Rebecca Newberger Goldstein's new novel, 36 Arguments for the Existence of God, is a breezy page-turner that flirts with philosophy, religion, and psychology. Goldstein, a philosopher who won my heart years ago with her first novel, The Mind-Body Problem, has the gift of appealing to readers by embedding arguments in characters so smart and charming that you find yourself reading to find out what happens next, even if the most exciting event on the horizon is filling in a chart about game theory or a fast drive to an Orthodox Jewish synagogue with a fussy philosopher in the back seat. Of course some of the ideas are above my head, but I'm willing to spend hours in the company of her smart characters. The protagonist is Cass Seltzer, the author of a best-selling book on the psychology of religious experience who has become famous overnight as an expert on the "new atheism" in the post-9/11 era. Harvard has made him an offer he can't refuse but he hasn't yet managed to tell his girlfriend, Lucinda, a former Princeton professor who was more or less "gamed" out of her prestigious job.
As a burlesque of the academic life, this is both effective and fascinating. Cass is smart: but he's also clumsy and appealing. Suddenly he has a shot to get out of Frankfurter University, a mostly Jewish university in Mass., where his mentor, a spectacularly brilliant but insanely absent-minded philosopher-psychologist, Klapper, presided with dictatorial powers over a handful of graduate student groupies. The flashbacks to Cass's graduate school days are a mix of hilarious awe and chaos. Klapper's lack of a syllabus and indifference to time results in much confusion. One of the grad students, who seemingly will never finish his dissertation, takes care of all practical details, like unearthing the lone copy of a translated Hebrew text and putting it on reserve at the library. Klapper must be at the center of attention at all time and not held responsible for anything. One of the funniest scenes in the whole book is when Klapper is upstaged by a child prodigy during a visit to an intellectual Jewish rabbi and throws a fit.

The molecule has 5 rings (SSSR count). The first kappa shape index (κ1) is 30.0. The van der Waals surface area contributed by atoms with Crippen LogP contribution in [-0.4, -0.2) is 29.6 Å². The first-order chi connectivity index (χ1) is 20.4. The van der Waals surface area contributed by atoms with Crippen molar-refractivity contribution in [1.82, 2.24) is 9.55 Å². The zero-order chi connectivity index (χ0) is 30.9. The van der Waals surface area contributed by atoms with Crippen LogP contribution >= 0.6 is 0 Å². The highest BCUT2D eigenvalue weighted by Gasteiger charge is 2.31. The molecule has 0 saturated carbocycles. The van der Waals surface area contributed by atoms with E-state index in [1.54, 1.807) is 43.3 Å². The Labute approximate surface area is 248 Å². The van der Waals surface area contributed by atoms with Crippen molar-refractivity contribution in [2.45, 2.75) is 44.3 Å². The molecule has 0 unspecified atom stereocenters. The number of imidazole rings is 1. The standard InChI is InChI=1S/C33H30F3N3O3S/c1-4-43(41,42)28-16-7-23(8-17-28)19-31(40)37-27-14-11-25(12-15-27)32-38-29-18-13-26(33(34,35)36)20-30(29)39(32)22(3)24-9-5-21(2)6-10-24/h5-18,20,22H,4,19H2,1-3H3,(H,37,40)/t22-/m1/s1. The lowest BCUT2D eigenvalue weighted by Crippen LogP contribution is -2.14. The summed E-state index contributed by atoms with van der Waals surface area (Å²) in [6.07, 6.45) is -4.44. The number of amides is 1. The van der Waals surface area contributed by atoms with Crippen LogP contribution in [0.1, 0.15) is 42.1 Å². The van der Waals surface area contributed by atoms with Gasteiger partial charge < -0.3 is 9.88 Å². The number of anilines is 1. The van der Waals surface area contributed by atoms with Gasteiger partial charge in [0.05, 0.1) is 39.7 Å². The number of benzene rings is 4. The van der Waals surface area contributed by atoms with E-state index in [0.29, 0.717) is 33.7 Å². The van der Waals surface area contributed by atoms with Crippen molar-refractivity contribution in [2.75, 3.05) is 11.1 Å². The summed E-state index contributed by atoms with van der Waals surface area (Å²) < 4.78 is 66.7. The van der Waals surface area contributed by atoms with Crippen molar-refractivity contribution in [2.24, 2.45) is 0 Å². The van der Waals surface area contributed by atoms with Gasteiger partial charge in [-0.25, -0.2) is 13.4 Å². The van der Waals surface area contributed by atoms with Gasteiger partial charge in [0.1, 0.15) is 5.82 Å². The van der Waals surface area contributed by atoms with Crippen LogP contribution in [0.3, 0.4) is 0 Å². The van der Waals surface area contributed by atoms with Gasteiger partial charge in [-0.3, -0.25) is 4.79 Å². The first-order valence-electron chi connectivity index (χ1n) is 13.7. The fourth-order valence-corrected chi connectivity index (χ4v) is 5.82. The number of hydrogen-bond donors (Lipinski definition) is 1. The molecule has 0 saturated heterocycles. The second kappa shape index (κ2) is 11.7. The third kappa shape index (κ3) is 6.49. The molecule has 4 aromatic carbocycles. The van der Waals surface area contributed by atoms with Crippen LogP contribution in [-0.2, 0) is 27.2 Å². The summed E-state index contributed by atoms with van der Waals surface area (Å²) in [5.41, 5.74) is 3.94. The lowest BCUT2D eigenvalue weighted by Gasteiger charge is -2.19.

Cass's old girlfriend, Roz, shows up while Lucinda is in Germany. This intrepid anthropologist, who has traveled the world and suddenly shows up at Frankfurter U, now runs an immortality foundation and pops hundreds of pills and powders a day. Is she here to seduce Cass or to use him? Time will tell. 200 pages into this novel, there's lots of brilliant talk but little action; but the action is beside the point.
Goldstein writes well--not stunningly--but her characters and their talk are sprightly and interesting. This is a novel of ideas with a "populist" spin. Well, at least I'm one of the people and it interests me.